A Human Being Died that Night - review
Hampstead Theatre (downstairs)

Published: Monday, June 2, 2014 3:50 PM | Review by: Gillian Fisher | Afridiziak Star Rating:
A Human Being Died That Night. Noma Dumezweni (Pumla Gobodo-Madikizela) and Matthew Marsh (Eugene de Kock) . Hampstead Theatre. Photo credit Jesse Kate Kramer A Human Being Died That Night. Noma Dumezweni (Pumla Gobodo-Madikizela) and Matthew Marsh (Eugene de Kock) . Hampstead Theatre. Photo credit Jesse Kate Kramer

Shifting time to give direct addresses to the audience Dumezweni is utterly compelling in her role.


Nicholas Wright’s intense two hander is a powerful insight into a country recovering from apartheid. Set in South Africa in 1997, just three years after half a century of segregation was revoked, one man sits alone in a prison cell. Eugene de Kock, dishonourably nicknamed ‘Prime Evil’ was the commander of counter insurgency unit Vlakplaas and became known as the face of apartheid. He is visited by a smart bespectacled woman, Pumla Gobodo-Madikezela; a psychologist and member of the Truth and Reconciliation Commission. Starring Noma Dumezweni and Matthew Marsh, the play is based upon Professor Gobodo-Madiezela’s own book documenting her interviews with De Kock. Wright’s dramatization is a poignant and claustrophobic exploration of how these two people found themselves on either side of the prison bars.


Purely dialogical, the two actors resonate with emotion. Lighting by Tim Mitchell and sound by Christopher Shutt are effected with subtlety, occasionally emphasising or highlighting the words being spoken. Presented as a lecture, the professor greets the audience from a podium to give her speech ‘The Human Capacity for Evil and the Possibility of Forgiveness.’ Once she has explained her premise, we follow her (physically) into the cell where the interviews took place. Walking around the perimeter of a cage in which De Kock sits alone, echoes of “Fava beans and a nice chianti” are difficult to ignore and are even referred to in the play. Noma Dumezweni plays the professor as a discerning professional, but as the interviews continue we see her detachment wain and she becomes emotionally involved. Shifting time to give direct addresses to the audience Dumezweni is utterly compelling in her role.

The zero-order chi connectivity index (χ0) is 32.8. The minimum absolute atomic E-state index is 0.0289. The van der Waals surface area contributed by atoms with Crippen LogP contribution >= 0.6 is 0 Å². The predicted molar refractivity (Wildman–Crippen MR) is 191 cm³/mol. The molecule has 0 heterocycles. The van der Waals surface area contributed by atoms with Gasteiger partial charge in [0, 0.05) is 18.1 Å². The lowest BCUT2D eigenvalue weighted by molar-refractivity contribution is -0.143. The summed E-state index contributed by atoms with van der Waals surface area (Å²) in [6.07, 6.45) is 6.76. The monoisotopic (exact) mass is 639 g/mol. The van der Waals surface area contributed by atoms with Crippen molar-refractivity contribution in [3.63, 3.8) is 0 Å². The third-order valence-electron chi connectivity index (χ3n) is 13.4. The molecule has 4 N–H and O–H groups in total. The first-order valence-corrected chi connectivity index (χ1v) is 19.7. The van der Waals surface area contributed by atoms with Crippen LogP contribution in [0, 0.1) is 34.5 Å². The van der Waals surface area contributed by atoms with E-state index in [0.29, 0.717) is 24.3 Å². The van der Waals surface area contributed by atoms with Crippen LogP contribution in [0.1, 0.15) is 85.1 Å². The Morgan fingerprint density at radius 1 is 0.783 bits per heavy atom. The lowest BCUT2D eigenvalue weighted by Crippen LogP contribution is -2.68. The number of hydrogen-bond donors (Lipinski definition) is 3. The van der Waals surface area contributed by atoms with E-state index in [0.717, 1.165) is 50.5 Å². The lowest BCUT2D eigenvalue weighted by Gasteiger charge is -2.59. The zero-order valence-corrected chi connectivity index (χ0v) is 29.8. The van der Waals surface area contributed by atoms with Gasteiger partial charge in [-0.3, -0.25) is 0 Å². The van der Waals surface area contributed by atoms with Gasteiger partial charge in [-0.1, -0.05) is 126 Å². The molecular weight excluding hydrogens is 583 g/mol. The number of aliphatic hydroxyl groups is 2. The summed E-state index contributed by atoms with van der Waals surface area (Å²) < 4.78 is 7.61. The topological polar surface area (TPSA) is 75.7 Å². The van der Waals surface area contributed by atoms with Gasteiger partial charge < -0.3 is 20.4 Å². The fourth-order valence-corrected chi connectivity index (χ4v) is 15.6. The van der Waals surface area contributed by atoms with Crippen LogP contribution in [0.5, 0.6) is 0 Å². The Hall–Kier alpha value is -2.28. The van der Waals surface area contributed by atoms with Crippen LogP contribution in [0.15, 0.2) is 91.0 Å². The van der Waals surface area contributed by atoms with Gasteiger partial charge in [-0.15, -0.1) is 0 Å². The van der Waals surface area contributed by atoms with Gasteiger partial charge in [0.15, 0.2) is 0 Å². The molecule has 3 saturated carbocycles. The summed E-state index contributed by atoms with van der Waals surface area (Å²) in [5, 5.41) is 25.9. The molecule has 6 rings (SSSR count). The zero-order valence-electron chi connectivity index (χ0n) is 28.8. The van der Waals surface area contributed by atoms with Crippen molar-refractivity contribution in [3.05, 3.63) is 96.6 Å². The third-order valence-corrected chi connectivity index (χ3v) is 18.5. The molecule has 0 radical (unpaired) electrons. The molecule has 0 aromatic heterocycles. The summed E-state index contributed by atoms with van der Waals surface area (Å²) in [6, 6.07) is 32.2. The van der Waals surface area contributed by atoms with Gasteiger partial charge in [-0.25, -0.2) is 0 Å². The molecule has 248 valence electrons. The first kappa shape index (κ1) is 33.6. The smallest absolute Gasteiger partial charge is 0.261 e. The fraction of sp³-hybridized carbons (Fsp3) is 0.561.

Mostly, this play is two people both seeking the answers to forgiving and being forgiven.


Once the interviews begin it is obvious that De Kock has his own agenda, to challenge the portrayal of himself as a monster. Failing to downplay this, both parties are nervous. The polarity of the two; a smart black woman in a suit and a slouched white man in lurid orange overalls with shackled ankles is striking. Even the rhotic South African accent of the professor and the clipped vowels of Afrikaans De Kock set them apart. Their conversations are littered with tales of atrocity as the prisoner recounts his past life. A life spent preserving white South Africa by interrogating, torturing and killing the black people who resisted apartheid. The convoluted web of clandestine violence and extortion, fully backed by the government was inconceivable. As De Kock describes the standard practice of ‘tubing’ and beating suspects with flaming sticks the professor attempts to remain objective. The professor’s own interest in De Kock was sparked when he asked to meet three widows of policemen killed in the Motherwell bombing. The killer’s desire for forgiveness is central to the professor’s own work and watching De Kock explain his meeting with these women it was impossible to remain unmoved.


A Human Being Died That Night. Noma Dumezweni (Pumla Gobodo-Madikizela) and Matthew Marsh (Eugene de Kock) . Hampstead Theatre. Photo credit Jesse Kate Kramer A Human Being Died That Night. Noma Dumezweni (Pumla Gobodo-Madikizela) and Matthew Marsh (Eugene de Kock) . Hampstead Theatre. Photo credit Jesse Kate Kramer

Matthew Marsh has perfected his role as the complex and thoroughly honest De Kock. He is not humble and he is assured of his own indoctrination. He describes being shown films of black men raping nuns in the Congo and instructions of how to eviscerate men with a bayonet. It is difficult to empathise. But this boy from a chicken farm finding himself battling communism differs little from any number of stories in any number of countries. The direction by Jonathan Munby has ensured a thoroughly natural dialogue between the two characters which is at once, awkward, shocking and heartfelt. This is the reality of pre-democratic South Africa shown within the context of two people’s lives. The play also serves as a reminder of how far the country has come and how far there is still to go. Mostly, this play is two people both seeking the answers to forgiving and being forgiven.


A Human Being Died That Night. Hampstead Theatre. Photo credit Jesse Kate Kramer A Human Being Died That Night. Hampstead Theatre. Photo credit Jesse Kate Kramer


Info: A Human Being Died That Night is at Hampstead Theatre until June 21, 2014 | Book tickets


Related links

Interview with Noma Dumezweni




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